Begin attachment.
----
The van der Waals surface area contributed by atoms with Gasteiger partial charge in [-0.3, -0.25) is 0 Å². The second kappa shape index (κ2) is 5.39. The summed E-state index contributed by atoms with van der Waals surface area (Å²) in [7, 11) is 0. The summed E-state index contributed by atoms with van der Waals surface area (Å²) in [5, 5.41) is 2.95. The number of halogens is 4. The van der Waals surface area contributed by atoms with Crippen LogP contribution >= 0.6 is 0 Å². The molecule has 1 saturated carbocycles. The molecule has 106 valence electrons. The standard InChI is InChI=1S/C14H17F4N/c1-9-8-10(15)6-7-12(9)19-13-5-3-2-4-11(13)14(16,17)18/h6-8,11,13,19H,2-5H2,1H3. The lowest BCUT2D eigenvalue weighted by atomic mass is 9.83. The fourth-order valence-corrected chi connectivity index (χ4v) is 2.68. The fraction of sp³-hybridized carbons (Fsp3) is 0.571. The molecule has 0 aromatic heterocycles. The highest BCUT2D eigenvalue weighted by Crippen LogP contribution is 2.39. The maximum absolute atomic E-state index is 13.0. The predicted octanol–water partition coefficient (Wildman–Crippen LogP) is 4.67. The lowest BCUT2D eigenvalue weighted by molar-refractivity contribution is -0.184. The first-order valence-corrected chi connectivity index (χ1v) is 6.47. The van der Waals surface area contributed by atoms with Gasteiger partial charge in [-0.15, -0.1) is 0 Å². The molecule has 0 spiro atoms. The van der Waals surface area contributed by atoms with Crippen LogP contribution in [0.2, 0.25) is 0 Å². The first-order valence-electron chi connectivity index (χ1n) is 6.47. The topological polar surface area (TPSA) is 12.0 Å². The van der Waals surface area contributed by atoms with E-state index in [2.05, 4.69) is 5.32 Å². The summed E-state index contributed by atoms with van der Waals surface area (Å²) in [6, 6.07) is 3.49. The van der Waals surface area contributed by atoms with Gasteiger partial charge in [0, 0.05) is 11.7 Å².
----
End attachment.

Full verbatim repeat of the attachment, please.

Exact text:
The van der Waals surface area contributed by atoms with Gasteiger partial charge in [-0.3, -0.25) is 0 Å². The second kappa shape index (κ2) is 5.39. The summed E-state index contributed by atoms with van der Waals surface area (Å²) in [7, 11) is 0. The summed E-state index contributed by atoms with van der Waals surface area (Å²) in [5, 5.41) is 2.95. The number of halogens is 4. The van der Waals surface area contributed by atoms with Crippen LogP contribution >= 0.6 is 0 Å². The molecule has 1 saturated carbocycles. The molecule has 106 valence electrons. The standard InChI is InChI=1S/C14H17F4N/c1-9-8-10(15)6-7-12(9)19-13-5-3-2-4-11(13)14(16,17)18/h6-8,11,13,19H,2-5H2,1H3. The lowest BCUT2D eigenvalue weighted by atomic mass is 9.83. The fourth-order valence-corrected chi connectivity index (χ4v) is 2.68. The fraction of sp³-hybridized carbons (Fsp3) is 0.571. The molecule has 0 aromatic heterocycles. The highest BCUT2D eigenvalue weighted by Crippen LogP contribution is 2.39. The maximum absolute atomic E-state index is 13.0. The predicted octanol–water partition coefficient (Wildman–Crippen LogP) is 4.67. The lowest BCUT2D eigenvalue weighted by molar-refractivity contribution is -0.184. The first-order valence-corrected chi connectivity index (χ1v) is 6.47. The van der Waals surface area contributed by atoms with Gasteiger partial charge in [-0.15, -0.1) is 0 Å². The molecule has 0 spiro atoms. The van der Waals surface area contributed by atoms with Crippen LogP contribution in [0.2, 0.25) is 0 Å². The first-order valence-electron chi connectivity index (χ1n) is 6.47. The topological polar surface area (TPSA) is 12.0 Å². The van der Waals surface area contributed by atoms with E-state index in [2.05, 4.69) is 5.32 Å². The summed E-state index contributed by atoms with van der Waals surface area (Å²) in [6, 6.07) is 3.49. The van der Waals surface area contributed by atoms with Gasteiger partial charge in [0, 0.05) is 11.7 Å².